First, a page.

Northeast Little League: A St. Pete Tradition
There’s a smell that comes with the cloud of red dust that rises when a runner slides into home plate. It’s the smell of childhood in spring. For 62 years, the baseball stadium at 45th Avenue North and First Street has been home to the Northeast Little League.
This year’s Opening Day on February 22nd marked the official unveiling of Northeast Little League’s new mural on the outside of the stadium. When a prior mural project stalled, the league was left with a half-finished painting. A volunteer suggested they reach out to Brian McAllister, an art teacher and muralist at Gibbs High School.
Brian and his students at the Gibbs High School Mural Club have created an impressive portfolio of artwork in Clearwater, St. Petersburg, and the beaches, often competing with international artists for projects. In 2019, they were selected to paint the side of the historic Royal Theater in Midtown St. Pete for the prestigious SHINE Mural Festival.
Unlike buildings with windows that muralists must work around, Brian says the bleachers’ prominent south-facing wall offered him an almost uninterrupted canvas. The club took advantage of the holiday break to complete the mural. He relates the story that just as he and his students were finishing, one of the Northeast Little League coaches was admiring the art and noticed an odd detail. The new mural depicted a true rarity in the sport: a left-handed catcher. Little Leagues nationwide are a big reason that left-handed catchers are extinct, as it has always been standard practice for each team to receive an equipment bag with a catcher’s mitt for a righthander. Brian explained that the southpaw catcher was actually just the result of the best way to lay out the scene with the angles of the walls.
Board President, Trent Manke said he couldn’t be more pleased. “Driving up First Street and looking at the back of the grandstand and seeing that mural – it is amazing how great it turned out.” He added jokingly, “It also made me take a look at the rest of the structure and realize how much painting I had to do.”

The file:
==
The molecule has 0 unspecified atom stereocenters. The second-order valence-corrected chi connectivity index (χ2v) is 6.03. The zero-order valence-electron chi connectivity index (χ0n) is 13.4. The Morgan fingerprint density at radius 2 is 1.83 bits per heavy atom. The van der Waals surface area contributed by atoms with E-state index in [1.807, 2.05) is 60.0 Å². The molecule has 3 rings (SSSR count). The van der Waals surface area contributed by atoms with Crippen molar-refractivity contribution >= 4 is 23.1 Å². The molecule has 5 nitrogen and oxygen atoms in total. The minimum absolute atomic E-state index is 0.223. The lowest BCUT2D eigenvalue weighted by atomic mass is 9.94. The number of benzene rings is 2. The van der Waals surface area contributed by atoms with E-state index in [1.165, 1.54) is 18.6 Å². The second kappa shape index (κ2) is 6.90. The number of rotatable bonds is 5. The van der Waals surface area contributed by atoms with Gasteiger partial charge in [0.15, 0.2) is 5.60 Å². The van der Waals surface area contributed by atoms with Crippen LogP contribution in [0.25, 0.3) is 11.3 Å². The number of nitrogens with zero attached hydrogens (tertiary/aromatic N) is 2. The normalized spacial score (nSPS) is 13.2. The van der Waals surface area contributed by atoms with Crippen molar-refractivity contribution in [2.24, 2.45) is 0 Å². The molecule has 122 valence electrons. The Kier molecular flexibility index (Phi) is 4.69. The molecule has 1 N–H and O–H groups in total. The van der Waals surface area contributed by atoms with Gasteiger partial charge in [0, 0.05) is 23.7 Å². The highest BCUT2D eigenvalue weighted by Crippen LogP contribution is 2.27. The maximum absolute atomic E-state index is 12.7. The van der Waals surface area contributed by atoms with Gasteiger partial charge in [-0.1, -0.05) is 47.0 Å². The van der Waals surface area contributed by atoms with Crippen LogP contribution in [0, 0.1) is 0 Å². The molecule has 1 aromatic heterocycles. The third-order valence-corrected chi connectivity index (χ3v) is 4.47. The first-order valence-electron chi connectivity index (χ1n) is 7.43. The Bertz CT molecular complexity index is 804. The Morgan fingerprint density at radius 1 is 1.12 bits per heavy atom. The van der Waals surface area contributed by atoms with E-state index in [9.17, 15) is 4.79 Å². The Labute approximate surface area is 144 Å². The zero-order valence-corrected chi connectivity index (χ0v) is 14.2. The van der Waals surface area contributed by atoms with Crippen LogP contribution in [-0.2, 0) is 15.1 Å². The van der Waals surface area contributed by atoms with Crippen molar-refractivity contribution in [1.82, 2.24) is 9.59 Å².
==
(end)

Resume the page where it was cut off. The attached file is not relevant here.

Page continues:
Over the years, thousands of local boys and girls have honed their baseball skills at Northeast Little League. Former Board President and attorney at Trenam Law, Jay Walker has been volunteering with the league for more than a half-dozen years. Jay says that inclusiveness is part of the league’s success. “The entire league is run by volunteers,“ says Jay. “It’s a lot of work and every five to ten years there is a different set of faces as kids move up to playing at higher levels. We’ve been a part of the lives of literally thousands of families in the community.”
Northeast Little League offers fall and spring seasons of both baseball and softball, as well as tee-ball for the youngest players. Jay reports that in the spring season, some 450-500 boys and girls are enrolled in the program. There is a cost to participate, but Jay pointed out that their inclusivity is part of the league’s success. “We have a scholarship program, so no one is turned away because of an inability to pay.”
Northeast St. Pete residents know it’s baseball season when the side streets around the ball fields are crowded with cars and throngs of families gather to watch in the stands. The prime location on 45th Avenue was donated to the league by the Crisp Family in 1958. The league also uses fields on city property on 62nd Avenue North. The 62nd Avenue field has scaled-down contours of Boston’s Fenway Park, complete with a 30-foot-tall left-field fence. Both facilities boast manicured fields, and well-appointed snack facilities run by parents so that players and spectators can get a hotdog or a burger at the game.
This year’s season opened on February 22 with yet another group of local boys and girls stepping up to take turns hitting, catching, and throwing. As teams paraded onto the field for the opening ceremony, a hush came over the crowd as everyone stood for the Star Spangled Banner. Retired Major Leaguer and current Rays broadcaster Orestes Destrade was on hand, as he often is, to give an inspiring message to the young athletes. His towering stature and big smile embody the spirit of the sport.
Among the other guests honored during the ceremony were Brian and his team of artists. For years to come, players and families will pose for photos in front of their work. From the first days of the Hoola Hoop to the age of the X-Box, a lot has changed for kids at Northeast Little League, but the distance between the mound and home plate remain the same, and hope springs eternal with each 2019 District 5 champions, 12 years and younger new season.